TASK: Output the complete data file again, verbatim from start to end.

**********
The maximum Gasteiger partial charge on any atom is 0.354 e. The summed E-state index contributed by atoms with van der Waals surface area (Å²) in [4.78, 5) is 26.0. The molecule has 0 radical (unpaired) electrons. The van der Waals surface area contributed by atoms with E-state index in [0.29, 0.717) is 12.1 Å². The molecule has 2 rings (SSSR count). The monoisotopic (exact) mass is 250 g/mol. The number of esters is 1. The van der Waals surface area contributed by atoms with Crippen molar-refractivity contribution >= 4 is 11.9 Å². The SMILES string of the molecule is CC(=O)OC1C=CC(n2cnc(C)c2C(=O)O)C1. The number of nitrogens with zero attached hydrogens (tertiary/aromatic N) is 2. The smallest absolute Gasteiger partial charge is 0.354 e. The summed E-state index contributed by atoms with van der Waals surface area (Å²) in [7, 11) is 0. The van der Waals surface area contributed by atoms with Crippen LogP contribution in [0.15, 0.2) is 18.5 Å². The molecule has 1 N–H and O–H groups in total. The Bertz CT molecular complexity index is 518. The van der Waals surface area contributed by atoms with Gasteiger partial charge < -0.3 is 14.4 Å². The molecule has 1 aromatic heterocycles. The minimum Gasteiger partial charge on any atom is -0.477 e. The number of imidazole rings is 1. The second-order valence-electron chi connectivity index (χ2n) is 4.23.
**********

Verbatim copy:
The maximum Gasteiger partial charge on any atom is 0.354 e. The summed E-state index contributed by atoms with van der Waals surface area (Å²) in [4.78, 5) is 26.0. The molecule has 0 radical (unpaired) electrons. The van der Waals surface area contributed by atoms with E-state index in [0.29, 0.717) is 12.1 Å². The molecule has 2 rings (SSSR count). The monoisotopic (exact) mass is 250 g/mol. The number of esters is 1. The van der Waals surface area contributed by atoms with Crippen molar-refractivity contribution >= 4 is 11.9 Å². The SMILES string of the molecule is CC(=O)OC1C=CC(n2cnc(C)c2C(=O)O)C1. The number of nitrogens with zero attached hydrogens (tertiary/aromatic N) is 2. The smallest absolute Gasteiger partial charge is 0.354 e. The summed E-state index contributed by atoms with van der Waals surface area (Å²) in [7, 11) is 0. The van der Waals surface area contributed by atoms with Crippen LogP contribution in [0.15, 0.2) is 18.5 Å². The molecule has 1 N–H and O–H groups in total. The Bertz CT molecular complexity index is 518. The van der Waals surface area contributed by atoms with Gasteiger partial charge < -0.3 is 14.4 Å². The molecule has 1 aromatic heterocycles. The minimum Gasteiger partial charge on any atom is -0.477 e. The number of imidazole rings is 1. The second-order valence-electron chi connectivity index (χ2n) is 4.23.